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Title: Oestrogen receptor dynamics and cell signalling
Author: FitzGerald, Carol
ISNI:       0000 0004 2727 8977
Awarding Body: University of Edinburgh
Current Institution: University of Edinburgh
Date of Award: 2010
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Oestrogen receptors (ER) have classically been described as ligand-inducible nuclear transcription factors. The pleiotrophic effects of ER function have a predominant role in the direct regulation of the growth, differentiation and development of tissues of the human reproductive system. There are two ER subtypes, ER and ER which differ in their specificity for ligand and the consequent actions they orchestrate. Moreover, the latter exists in multiple splice variants of which ER is the only fully functional homologue. Research into the underlying differences in subtype responses to ligand has involved examination of the intranuclear dynamics of individual receptor subtypes. Studies into the mobility of ER in response to ligand have exclusively focused on studies of full length ER and ER independently in transfected cell lines. The studies described in this thesis have investigated the kinetics of ER using Fluorescence Recovery After Photobleaching (FRAP) in infected cell lines which lends itself to more precise expression of the subtype of interest. The morphological impact of natural oestrogenic and synthetic ligands on ERs was examined and the influence on the intranuclear dynamics assessed. Further to this, the effect of co-expression of different ER subtype combinations was examined. Studies on the intranuclear mobility of ER have confirmed and extended the findings of others. Previous work on the development of ER agonists and antagonists has been to target specific overexpressing ER subtypes in a physiological setting. In this study, we demonstrated for the first time an overwhelming ER -selective effect in slowing the rate of mobility within the nucleus, suggesting the study of intranuclear dynamics is an important parameter for the examination of efficacy of a compound. Differential responses to ligand based on co-infected partnerships indicate that heterodimerisation has a profound effect in augmenting ligand-dependent regulation and activity.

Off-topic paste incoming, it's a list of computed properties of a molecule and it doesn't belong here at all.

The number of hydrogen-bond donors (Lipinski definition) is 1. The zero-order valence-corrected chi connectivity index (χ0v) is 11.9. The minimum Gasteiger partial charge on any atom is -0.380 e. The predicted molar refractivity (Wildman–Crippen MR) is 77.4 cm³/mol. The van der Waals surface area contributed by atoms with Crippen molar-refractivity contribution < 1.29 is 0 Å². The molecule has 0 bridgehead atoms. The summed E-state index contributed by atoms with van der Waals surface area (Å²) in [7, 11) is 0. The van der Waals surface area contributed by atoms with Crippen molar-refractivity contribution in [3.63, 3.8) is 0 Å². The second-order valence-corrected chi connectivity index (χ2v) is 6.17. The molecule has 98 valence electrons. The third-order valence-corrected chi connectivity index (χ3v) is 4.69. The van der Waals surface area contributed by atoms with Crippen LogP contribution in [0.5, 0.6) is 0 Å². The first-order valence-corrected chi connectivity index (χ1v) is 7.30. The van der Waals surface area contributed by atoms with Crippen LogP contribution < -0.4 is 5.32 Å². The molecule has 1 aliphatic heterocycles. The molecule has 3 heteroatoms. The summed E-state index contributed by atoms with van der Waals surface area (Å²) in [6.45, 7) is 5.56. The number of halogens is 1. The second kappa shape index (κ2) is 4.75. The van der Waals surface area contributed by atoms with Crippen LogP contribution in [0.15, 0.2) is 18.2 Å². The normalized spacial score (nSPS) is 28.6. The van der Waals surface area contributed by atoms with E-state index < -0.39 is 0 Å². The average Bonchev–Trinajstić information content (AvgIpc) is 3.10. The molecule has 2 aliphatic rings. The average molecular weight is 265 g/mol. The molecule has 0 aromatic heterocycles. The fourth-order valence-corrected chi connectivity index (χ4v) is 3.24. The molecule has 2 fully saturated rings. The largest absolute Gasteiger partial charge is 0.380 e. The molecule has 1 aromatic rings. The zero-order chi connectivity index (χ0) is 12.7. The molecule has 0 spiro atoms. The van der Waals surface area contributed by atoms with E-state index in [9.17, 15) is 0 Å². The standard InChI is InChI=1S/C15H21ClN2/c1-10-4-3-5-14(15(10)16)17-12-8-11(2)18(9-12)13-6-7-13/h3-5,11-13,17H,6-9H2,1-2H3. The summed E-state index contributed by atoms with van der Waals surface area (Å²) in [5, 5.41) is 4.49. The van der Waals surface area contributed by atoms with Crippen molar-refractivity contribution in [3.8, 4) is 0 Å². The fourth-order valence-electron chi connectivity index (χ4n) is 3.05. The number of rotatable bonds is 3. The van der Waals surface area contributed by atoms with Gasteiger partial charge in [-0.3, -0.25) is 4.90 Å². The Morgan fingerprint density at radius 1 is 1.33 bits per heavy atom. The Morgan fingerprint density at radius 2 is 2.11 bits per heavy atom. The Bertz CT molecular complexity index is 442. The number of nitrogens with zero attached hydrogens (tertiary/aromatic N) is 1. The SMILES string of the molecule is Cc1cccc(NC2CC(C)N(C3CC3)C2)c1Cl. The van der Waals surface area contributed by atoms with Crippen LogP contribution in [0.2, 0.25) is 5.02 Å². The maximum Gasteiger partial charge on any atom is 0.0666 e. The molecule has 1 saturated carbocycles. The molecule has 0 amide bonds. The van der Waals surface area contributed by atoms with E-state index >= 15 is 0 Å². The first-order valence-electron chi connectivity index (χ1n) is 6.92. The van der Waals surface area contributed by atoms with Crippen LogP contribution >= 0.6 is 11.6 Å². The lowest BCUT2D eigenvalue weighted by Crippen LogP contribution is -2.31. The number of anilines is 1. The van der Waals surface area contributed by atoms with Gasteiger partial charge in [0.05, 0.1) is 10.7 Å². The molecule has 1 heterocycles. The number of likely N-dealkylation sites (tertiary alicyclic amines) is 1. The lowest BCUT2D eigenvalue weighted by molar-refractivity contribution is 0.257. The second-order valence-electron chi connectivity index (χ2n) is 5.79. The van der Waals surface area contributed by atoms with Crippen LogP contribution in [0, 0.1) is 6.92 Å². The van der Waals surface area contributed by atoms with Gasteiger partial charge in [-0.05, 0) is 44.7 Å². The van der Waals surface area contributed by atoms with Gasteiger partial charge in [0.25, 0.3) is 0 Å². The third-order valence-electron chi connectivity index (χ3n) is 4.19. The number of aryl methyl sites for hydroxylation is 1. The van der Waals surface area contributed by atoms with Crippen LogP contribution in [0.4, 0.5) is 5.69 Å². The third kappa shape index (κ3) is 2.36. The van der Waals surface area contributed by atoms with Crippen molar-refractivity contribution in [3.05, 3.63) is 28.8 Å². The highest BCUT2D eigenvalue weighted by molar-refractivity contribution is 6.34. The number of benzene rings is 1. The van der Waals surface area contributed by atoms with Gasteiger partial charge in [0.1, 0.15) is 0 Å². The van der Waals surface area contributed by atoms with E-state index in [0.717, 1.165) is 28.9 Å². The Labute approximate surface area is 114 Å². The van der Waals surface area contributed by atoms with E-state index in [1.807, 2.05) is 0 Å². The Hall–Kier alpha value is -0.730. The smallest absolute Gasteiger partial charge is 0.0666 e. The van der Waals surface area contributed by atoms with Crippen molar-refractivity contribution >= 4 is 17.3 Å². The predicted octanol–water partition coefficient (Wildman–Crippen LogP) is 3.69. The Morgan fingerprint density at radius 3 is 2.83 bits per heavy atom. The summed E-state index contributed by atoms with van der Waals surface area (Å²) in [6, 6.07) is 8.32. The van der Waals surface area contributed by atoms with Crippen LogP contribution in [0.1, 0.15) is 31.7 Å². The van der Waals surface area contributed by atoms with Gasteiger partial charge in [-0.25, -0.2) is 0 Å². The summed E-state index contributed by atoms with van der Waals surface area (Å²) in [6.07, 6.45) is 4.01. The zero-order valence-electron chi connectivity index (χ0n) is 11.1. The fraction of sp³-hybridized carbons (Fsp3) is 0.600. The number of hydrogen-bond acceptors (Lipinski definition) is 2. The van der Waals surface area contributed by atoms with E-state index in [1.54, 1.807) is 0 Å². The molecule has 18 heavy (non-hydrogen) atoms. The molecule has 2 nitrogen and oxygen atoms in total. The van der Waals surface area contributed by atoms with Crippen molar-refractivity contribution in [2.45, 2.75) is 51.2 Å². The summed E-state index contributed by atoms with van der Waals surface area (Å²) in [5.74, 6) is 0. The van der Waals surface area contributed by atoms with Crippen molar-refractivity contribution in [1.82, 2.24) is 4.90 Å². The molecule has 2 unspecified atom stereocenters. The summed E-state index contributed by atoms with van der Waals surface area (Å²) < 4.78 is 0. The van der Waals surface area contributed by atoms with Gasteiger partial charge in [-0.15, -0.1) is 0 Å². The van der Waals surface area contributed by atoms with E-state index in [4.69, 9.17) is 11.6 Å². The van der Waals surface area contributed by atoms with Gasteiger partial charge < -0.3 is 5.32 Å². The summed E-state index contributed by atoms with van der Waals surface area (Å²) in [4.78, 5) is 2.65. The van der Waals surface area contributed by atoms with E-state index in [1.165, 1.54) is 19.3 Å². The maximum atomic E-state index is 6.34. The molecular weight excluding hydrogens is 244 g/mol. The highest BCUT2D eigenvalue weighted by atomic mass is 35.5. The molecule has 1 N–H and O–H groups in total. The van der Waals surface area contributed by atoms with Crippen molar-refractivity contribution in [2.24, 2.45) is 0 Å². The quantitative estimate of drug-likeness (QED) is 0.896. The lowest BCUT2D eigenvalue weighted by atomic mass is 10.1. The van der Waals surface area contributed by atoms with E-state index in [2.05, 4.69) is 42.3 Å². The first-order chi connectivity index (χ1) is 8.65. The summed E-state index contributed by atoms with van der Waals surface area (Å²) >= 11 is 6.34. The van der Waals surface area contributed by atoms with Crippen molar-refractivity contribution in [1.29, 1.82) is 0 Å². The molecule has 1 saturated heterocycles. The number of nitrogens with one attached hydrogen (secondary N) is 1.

Supervisor: Saunders, Philippa. ; Critchley, Hilary. Sponsor: Not available
Qualification Name: Thesis (Ph.D.) Qualification Level: Doctoral
EThOS ID:  DOI: Not available
Keywords: oestrogen ; receptor ; dynamics